Alberta's Provincial Emblems
|Bird||Great Horned Owl|
|Mammal||Rocky Mountain Big Horned Sheep|
Calgary's cowboy image is still very much encouraged, but today it is hardly representative of all that this city has to offer. Although the world famous Calgary Stampede is still an annual event celebrated with much pride and enthusiasm, and the cattle industry is still important in Alberta, there is so much more to this modern, vibrant and increasingly cosmopolitan city than just a 'Cowtown' - as Calgary was once called.
The area near Calgary was home to the Blackfoot Indians for at least hundreds of years. In the 18th Century the Stoney and the Sarcee bands arrived in the region. Fort Calgary came into existence as a North West Mounted Police settlement in 1875. The police were dispatched to the area to deal with the lawlessness and unrest among the Indian tribes and the white settlers. The name Calgary means 'clear running water' in Gaelic that probably referred to the confluence of the Bow and Elbow Rivers where the fort was established. You can still visit the remains of the fort today. The Canadian Pacific Railway arrived in 1883. Settlement was encouraged by the offer of free land and by 1891 the population was already over 4000. At the end of the 1800s there was a lot of immigration north by settlers from the United States, attracted by the fine grazing country Southern Alberta had to offer. Soon Calgary and region was cowboy country, and with the closeness of the railway, Calgary became a transportation and meatpacking hub. Apart from the Stampede and the proud cultural heritage of the cowboy, cattle and ranching are still very important in the region.
Each year, the Calgary Stampede storms the city with a momentum that has wrangled up much interest since its first rodeo in September of 1912. Now held annually in July, the city relives its western heritage with an event that Calgary deems as "the Greatest Outdoor Show on Earth". The whole city gets involved with shops adding wooden, ranch-like storefronts, restaurants transforming into saloons, and people sportin' western duds. But don't expect any tumbleweeds. Calgary is a modern urban centre with plenty of amenities to serve its nearly one million residents. In spite of its large population, the city remains true to its down home friendliness and offers a big-hearted, western welcome to all who visit. And the spirit is contagious.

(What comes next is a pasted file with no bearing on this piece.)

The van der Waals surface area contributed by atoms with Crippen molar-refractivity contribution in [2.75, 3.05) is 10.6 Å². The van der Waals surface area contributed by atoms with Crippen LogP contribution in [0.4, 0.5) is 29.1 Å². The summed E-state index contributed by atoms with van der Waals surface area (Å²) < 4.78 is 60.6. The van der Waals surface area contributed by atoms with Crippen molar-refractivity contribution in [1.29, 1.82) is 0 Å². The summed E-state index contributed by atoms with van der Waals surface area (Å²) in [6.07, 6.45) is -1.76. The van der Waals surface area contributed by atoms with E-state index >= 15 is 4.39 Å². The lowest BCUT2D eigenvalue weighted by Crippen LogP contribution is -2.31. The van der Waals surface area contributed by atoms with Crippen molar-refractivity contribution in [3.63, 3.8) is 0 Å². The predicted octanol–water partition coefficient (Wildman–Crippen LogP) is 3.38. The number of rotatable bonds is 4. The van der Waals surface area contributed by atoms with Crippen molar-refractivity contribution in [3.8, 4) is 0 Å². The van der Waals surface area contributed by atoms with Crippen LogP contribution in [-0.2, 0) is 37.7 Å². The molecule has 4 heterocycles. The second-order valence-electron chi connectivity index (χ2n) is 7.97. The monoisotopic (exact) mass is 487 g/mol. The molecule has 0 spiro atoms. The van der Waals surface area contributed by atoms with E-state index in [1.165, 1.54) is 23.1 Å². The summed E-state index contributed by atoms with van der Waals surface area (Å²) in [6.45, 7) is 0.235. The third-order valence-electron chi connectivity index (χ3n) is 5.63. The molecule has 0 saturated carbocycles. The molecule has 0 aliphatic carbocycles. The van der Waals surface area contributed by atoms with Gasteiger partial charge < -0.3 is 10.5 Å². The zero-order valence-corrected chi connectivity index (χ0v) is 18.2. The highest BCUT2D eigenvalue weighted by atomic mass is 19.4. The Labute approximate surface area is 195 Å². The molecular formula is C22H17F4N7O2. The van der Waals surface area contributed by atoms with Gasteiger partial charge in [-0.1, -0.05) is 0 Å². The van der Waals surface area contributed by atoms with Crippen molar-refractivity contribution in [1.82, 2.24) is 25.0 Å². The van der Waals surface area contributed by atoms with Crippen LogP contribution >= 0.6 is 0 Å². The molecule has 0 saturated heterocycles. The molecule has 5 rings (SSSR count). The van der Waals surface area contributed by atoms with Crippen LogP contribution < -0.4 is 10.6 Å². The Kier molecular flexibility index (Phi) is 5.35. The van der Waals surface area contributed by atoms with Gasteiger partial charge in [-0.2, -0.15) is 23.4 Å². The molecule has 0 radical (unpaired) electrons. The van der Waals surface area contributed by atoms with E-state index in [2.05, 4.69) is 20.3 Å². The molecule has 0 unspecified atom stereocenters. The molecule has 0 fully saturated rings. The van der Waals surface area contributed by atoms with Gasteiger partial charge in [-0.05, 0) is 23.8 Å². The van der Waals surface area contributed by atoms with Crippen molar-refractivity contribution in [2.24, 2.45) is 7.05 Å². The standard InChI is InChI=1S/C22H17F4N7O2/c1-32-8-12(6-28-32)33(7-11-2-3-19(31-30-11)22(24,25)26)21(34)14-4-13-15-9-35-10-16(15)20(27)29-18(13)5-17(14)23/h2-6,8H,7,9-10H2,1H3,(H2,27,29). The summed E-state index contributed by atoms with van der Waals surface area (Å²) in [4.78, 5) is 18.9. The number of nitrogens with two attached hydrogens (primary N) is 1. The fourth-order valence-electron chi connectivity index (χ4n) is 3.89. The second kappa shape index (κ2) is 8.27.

Calgary is no stranger to welcoming the world. The very successful 1988 Winter Olympics put Calgary on the map, and in 1997, the city was host to the World Police Fire Games. But it is the Calgary Exhibition and Stampede that best defines the city and continues to attract millions each year.
The Calgary Stampede was the brainchild of Guy Weadick, an enterprising cowboy and promoter who lobbied four of Calgary's wealth-iest pioneers to fund his idea of a Wild West extravaganza. Four prominent Calgary businessmen, known as the Big Four--consisting of ranchers George Lane and A.J. McLean, beef processor Pat Burns, and brewery owner A.E. Cross--provided Weadick with $100,000 to hold the first Calgary Stampede. Since then, the annual event has grown to attract millions of visitors from all over the world, injecting over $125 million annually into Calgary's economy.
also known as Kananaskis Country, is a destination where year round activities,
adventures and inspiring natural beauty make an indelible impression on
those who visit. In the summer alpine meadows spill down the craggy peaks
of the Rocky Mountains. Campers, hikers and bikers drawn into the rugged
peaceful surroundings are met by countryside bejeweled with crystal icy
rivers, fresh alpine air, and meadows that teem with brilliant wild flowers.
Winter brings skiers and other adventurers who derive great pleasure in
the white frozen beauty of the Rockies. Regardless of the season and whether
visitors experience Kananaskis on a day trip, "rough it" in
a two-man tent, or relax in luxurious first class accommodation, the joy
and splendour of Kananaskis Country is revealed to all who venture into